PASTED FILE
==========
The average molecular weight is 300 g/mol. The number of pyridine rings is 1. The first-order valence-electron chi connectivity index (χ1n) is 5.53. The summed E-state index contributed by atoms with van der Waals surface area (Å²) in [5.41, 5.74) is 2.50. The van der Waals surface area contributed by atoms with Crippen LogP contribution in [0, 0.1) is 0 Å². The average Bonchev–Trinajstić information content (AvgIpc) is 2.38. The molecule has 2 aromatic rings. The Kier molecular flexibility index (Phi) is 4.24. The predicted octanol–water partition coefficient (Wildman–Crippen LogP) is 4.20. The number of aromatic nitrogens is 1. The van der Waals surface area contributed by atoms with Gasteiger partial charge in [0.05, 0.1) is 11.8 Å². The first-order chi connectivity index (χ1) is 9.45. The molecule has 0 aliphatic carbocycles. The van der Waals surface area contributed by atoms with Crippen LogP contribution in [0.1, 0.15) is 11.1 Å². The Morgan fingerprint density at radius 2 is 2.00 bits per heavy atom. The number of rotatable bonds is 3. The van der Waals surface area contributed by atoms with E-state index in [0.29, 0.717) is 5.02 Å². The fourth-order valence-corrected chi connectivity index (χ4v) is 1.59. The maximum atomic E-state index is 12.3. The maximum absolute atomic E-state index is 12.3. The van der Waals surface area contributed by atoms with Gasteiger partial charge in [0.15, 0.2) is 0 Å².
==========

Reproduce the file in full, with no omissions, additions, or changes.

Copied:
The average molecular weight is 300 g/mol. The number of pyridine rings is 1. The first-order valence-electron chi connectivity index (χ1n) is 5.53. The summed E-state index contributed by atoms with van der Waals surface area (Å²) in [5.41, 5.74) is 2.50. The van der Waals surface area contributed by atoms with Crippen LogP contribution in [0, 0.1) is 0 Å². The average Bonchev–Trinajstić information content (AvgIpc) is 2.38. The molecule has 2 aromatic rings. The Kier molecular flexibility index (Phi) is 4.24. The predicted octanol–water partition coefficient (Wildman–Crippen LogP) is 4.20. The number of aromatic nitrogens is 1. The van der Waals surface area contributed by atoms with Gasteiger partial charge in [0.05, 0.1) is 11.8 Å². The first-order chi connectivity index (χ1) is 9.45. The molecule has 0 aliphatic carbocycles. The van der Waals surface area contributed by atoms with Crippen LogP contribution in [0.1, 0.15) is 11.1 Å². The Morgan fingerprint density at radius 2 is 2.00 bits per heavy atom. The number of rotatable bonds is 3. The van der Waals surface area contributed by atoms with E-state index in [0.29, 0.717) is 5.02 Å². The fourth-order valence-corrected chi connectivity index (χ4v) is 1.59. The maximum atomic E-state index is 12.3. The maximum absolute atomic E-state index is 12.3. The van der Waals surface area contributed by atoms with Gasteiger partial charge in [0.15, 0.2) is 0 Å².